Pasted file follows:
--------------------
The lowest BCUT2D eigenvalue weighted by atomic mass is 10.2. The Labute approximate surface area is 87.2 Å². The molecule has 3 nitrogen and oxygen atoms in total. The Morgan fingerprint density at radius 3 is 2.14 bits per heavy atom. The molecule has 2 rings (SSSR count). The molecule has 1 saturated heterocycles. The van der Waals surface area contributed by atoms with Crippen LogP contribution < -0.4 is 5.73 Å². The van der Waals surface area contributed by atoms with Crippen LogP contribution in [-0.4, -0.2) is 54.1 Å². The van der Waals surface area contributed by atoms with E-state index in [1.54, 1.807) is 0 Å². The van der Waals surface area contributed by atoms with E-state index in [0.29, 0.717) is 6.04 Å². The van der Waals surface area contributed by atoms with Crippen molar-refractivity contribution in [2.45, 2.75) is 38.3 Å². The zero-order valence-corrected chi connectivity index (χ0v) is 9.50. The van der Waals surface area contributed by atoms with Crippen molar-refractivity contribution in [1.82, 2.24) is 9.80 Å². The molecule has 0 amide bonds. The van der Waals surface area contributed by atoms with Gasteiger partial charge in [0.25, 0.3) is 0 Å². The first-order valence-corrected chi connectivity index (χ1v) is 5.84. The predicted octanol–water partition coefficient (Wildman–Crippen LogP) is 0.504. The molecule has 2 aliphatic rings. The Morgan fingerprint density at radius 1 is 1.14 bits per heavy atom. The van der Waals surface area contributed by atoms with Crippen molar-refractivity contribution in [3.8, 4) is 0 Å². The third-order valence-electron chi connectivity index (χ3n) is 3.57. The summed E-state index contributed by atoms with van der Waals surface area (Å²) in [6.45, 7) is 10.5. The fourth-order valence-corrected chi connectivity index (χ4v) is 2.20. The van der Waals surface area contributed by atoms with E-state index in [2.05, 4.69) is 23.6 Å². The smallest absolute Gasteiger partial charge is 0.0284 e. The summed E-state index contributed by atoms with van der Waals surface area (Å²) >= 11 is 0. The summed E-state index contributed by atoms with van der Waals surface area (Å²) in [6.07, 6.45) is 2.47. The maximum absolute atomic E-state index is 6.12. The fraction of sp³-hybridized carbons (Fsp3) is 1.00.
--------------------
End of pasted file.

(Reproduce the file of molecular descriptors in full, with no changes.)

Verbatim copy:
The lowest BCUT2D eigenvalue weighted by atomic mass is 10.2. The Labute approximate surface area is 87.2 Å². The molecule has 3 nitrogen and oxygen atoms in total. The Morgan fingerprint density at radius 3 is 2.14 bits per heavy atom. The molecule has 2 rings (SSSR count). The molecule has 1 saturated heterocycles. The van der Waals surface area contributed by atoms with Crippen LogP contribution < -0.4 is 5.73 Å². The van der Waals surface area contributed by atoms with Crippen LogP contribution in [-0.4, -0.2) is 54.1 Å². The van der Waals surface area contributed by atoms with E-state index in [1.54, 1.807) is 0 Å². The van der Waals surface area contributed by atoms with E-state index in [0.29, 0.717) is 6.04 Å². The van der Waals surface area contributed by atoms with Crippen molar-refractivity contribution in [2.45, 2.75) is 38.3 Å². The zero-order valence-corrected chi connectivity index (χ0v) is 9.50. The van der Waals surface area contributed by atoms with Crippen molar-refractivity contribution in [1.82, 2.24) is 9.80 Å². The molecule has 0 amide bonds. The van der Waals surface area contributed by atoms with Gasteiger partial charge in [0.25, 0.3) is 0 Å². The first-order valence-corrected chi connectivity index (χ1v) is 5.84. The predicted octanol–water partition coefficient (Wildman–Crippen LogP) is 0.504. The molecule has 2 aliphatic rings. The Morgan fingerprint density at radius 1 is 1.14 bits per heavy atom. The van der Waals surface area contributed by atoms with Crippen molar-refractivity contribution in [3.8, 4) is 0 Å². The third-order valence-electron chi connectivity index (χ3n) is 3.57. The summed E-state index contributed by atoms with van der Waals surface area (Å²) in [6.45, 7) is 10.5. The fourth-order valence-corrected chi connectivity index (χ4v) is 2.20. The van der Waals surface area contributed by atoms with E-state index in [2.05, 4.69) is 23.6 Å². The smallest absolute Gasteiger partial charge is 0.0284 e. The summed E-state index contributed by atoms with van der Waals surface area (Å²) >= 11 is 0. The summed E-state index contributed by atoms with van der Waals surface area (Å²) in [6.07, 6.45) is 2.47. The maximum absolute atomic E-state index is 6.12. The fraction of sp³-hybridized carbons (Fsp3) is 1.00.